Once the bane of sub-Saharan Africa, sleeping sickness is agonisingly close to being wiped out, but only if countries—and donors—keep up their guard, say scientists.
The disease, transmitted to humans by the tsetse fly, was once a curse in 30 countries.
But a coordinated global fight to eradicate it has borne fruit, leading to a 95-percent fall in cases over the past 15 years, according to the World Health Organization (WHO).
Last year, the agency recorded only 977 cases, compared to a peak of some 300,000 in the 1990s. Its hope is that sleeping sickness will enter the history books by 2030.
Sleeping sickness—human African trypanosomiasis—is caused by the trypanosoma parasite, which is transmitted to humans by the tsetse when it takes a blood meal.
The disease is fatal unless diagnosed and treated rapidly. Early symptoms are severe headaches and muscle aches and fever.
Sufferers feel lethargic and sleepy by day then awake and exhausted at night. Neuropsychiatric and sensory disorders follow, then a coma before death ensues within months or sometimes even years later.
"Sleeping sickness is scary—when someone has it, it makes them mad," said Emile Gouribitiali, 56, a villager in central Ivory Coast whose mother and younger brother both fell ill.
But scientists say this dreaded disease is on the ropes.
"After a century of fighting it, sleeping sickness is on the verge of being eradicated," said Dr Dramane Kaba, an entomologist and director of the Pierre Richet Institute (IPR) at Bouake in central Ivory Coast.
"Sleeping sickness has almost stopped being a public health problem in Africa," he said. "But we have to maintain our efforts."
The institute, founded in 1970, specialises in insect-transmitted diseases including malaria, dengue, zika and chikungunya.
Despite the progress, "pockets of resistance" remain, says Kaba.
They include the Democratic Republic of Congo—home to 80 percent of cases—and Guinea, where health programmes have been ravaged by the Ebola crisis.
It is also difficult to gain an accurate assessment in areas of armed conflict.
If the overall outlook is relatively favourable, there must be no let-up towards eradication, Kaba insists.
He points to the fact that, after a campaign against the illness from the 1920s through to the 1960s "vigilance then dropped off and the illness returned".
Chain of transmission
Combatting the spread of the disease requires meticulous work to break the chain of transmission and kill the parasite, said Vincent Jamonneau at France's Research Institute for Development (IRD).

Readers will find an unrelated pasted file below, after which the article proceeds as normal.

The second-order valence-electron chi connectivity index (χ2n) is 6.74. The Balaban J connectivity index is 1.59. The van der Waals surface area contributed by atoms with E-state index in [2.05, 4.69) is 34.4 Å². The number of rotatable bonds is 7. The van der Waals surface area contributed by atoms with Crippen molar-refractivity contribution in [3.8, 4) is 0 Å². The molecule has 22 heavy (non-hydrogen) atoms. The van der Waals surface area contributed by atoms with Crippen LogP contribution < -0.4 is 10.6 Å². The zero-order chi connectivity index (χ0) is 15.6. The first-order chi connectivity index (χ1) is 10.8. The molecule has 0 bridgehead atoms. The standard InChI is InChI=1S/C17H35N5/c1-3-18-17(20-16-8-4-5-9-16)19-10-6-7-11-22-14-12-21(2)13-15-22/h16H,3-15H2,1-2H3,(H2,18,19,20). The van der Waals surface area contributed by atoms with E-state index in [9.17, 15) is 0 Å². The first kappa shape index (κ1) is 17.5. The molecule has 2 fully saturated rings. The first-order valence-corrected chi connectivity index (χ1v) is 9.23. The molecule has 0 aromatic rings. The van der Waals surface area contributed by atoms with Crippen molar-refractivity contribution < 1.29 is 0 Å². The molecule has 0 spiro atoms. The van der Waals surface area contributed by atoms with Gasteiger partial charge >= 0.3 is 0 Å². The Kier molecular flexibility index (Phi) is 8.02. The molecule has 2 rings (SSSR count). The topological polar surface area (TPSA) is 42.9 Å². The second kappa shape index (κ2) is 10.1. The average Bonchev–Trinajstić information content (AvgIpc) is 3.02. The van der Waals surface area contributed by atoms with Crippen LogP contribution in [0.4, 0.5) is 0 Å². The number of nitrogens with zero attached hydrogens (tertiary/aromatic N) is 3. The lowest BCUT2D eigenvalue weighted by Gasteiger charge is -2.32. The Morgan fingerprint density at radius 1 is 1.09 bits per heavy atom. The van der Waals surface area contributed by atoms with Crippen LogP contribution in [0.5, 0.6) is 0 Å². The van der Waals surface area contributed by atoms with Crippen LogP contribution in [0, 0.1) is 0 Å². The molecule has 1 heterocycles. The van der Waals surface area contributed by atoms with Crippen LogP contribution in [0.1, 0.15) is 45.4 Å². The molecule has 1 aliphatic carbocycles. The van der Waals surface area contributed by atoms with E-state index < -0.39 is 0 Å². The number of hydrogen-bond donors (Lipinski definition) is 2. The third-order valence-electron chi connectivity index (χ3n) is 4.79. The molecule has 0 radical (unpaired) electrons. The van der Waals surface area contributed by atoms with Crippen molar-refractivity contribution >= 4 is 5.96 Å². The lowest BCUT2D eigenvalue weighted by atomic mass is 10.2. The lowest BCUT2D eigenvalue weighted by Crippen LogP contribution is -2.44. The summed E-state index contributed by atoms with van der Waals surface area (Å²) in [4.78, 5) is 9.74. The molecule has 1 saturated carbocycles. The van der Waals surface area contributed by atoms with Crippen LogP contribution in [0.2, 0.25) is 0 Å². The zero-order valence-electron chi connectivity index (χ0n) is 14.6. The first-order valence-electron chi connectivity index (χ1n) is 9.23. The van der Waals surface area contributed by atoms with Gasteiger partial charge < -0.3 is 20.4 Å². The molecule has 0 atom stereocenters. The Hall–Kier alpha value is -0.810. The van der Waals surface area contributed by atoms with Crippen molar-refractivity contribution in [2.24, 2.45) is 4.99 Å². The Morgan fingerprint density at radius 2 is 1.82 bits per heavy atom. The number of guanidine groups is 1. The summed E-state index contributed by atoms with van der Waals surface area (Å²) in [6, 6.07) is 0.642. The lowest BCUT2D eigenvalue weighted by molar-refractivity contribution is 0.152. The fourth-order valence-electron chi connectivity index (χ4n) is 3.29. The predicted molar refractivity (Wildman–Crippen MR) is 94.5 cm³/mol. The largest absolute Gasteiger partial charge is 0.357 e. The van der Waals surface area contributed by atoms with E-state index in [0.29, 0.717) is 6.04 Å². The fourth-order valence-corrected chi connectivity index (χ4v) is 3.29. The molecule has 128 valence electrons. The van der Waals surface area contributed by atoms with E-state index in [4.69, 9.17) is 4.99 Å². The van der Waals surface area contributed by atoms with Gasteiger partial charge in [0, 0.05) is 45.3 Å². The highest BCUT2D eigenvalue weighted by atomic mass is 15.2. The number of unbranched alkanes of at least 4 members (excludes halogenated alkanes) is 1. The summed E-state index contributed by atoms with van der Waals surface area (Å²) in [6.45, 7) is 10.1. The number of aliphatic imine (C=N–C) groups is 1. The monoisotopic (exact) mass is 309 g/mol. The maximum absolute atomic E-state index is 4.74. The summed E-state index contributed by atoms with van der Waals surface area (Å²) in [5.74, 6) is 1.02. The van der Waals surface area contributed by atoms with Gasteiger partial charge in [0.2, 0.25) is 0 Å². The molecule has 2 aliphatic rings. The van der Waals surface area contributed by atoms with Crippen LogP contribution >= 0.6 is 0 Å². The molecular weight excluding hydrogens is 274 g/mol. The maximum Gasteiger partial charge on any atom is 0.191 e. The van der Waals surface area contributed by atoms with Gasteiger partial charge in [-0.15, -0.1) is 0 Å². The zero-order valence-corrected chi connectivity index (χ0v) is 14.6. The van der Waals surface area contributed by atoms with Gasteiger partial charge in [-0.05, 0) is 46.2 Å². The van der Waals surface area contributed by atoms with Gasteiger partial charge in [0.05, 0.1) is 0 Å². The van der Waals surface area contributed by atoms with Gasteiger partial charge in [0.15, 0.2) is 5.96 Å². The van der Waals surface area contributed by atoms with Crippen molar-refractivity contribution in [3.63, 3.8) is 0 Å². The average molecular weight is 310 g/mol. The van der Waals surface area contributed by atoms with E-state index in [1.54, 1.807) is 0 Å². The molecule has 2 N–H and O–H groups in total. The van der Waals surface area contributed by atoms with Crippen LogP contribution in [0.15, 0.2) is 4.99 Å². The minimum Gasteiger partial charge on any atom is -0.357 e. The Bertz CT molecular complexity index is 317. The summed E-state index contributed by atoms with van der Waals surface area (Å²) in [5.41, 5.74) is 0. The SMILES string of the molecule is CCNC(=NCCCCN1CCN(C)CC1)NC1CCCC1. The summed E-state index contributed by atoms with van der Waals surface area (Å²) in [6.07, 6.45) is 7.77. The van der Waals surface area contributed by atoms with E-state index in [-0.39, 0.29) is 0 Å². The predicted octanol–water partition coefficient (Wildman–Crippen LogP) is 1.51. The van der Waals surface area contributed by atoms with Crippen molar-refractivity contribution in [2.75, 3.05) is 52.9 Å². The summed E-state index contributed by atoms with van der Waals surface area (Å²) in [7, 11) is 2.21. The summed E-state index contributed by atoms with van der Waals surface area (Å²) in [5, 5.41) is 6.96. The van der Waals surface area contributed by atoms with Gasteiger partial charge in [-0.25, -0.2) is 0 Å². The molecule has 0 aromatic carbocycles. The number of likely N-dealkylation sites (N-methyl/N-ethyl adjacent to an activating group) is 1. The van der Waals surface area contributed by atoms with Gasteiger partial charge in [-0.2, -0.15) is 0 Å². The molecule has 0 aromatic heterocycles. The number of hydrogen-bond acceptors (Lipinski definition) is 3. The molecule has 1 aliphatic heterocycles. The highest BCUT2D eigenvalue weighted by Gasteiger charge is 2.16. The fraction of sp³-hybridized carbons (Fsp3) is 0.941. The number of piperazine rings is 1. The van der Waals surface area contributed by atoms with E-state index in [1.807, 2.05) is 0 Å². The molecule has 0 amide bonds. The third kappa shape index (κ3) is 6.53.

Teams on the ground, working with lab-based researchers, comb rural areas to uncover possible cases of the disease and beef up control of the tsetse fly, which favours a hot, humid habitat.
They log symptoms that point to a possible infection and then carry out a quick diagnostic blood test, obtaining results confirmed in a lab.
Patients identified in this way can be cured through hospitalisation of seven to 10 days, which the WHO provides free of charge across Africa. A revolutionary treatment, which involves taking a one-off pill, is being tested.
Ironically, as the disease is rolled back, it becomes more and more difficult to encourage villagers to come forward and get tested, said Jammoneau.
"People no longer feel that the disease is a threat," he said.
The researchers also test cattle, another tsetse target who suffer a different strain of the virus—animal trypanosomiasis. They lose weight, their milk production slumps, then they die.
IPR teams set tsetse traps in villages where they operate. The traps comprise blue screens impregnated with insecticide—the flies find the colour attractive.
Another trap variant permits capture to assess their number and then dissection to determine if they are infected.
The IPR hosts research at its lab as the scientific community hones its battle to eradicate sleeping sickness.
The lab can draw on some state-of-the-art equipment as well as some 100 employees, including 16 researchers, but needs renovating, said Kaba.
For Jamonneau, "the means to eradicate trypanosomiasis are there.
"But this disease raises scant interest among fundraisers. So we still need their support as the challenge is to track down and treat the last cases in order to finish off the illness."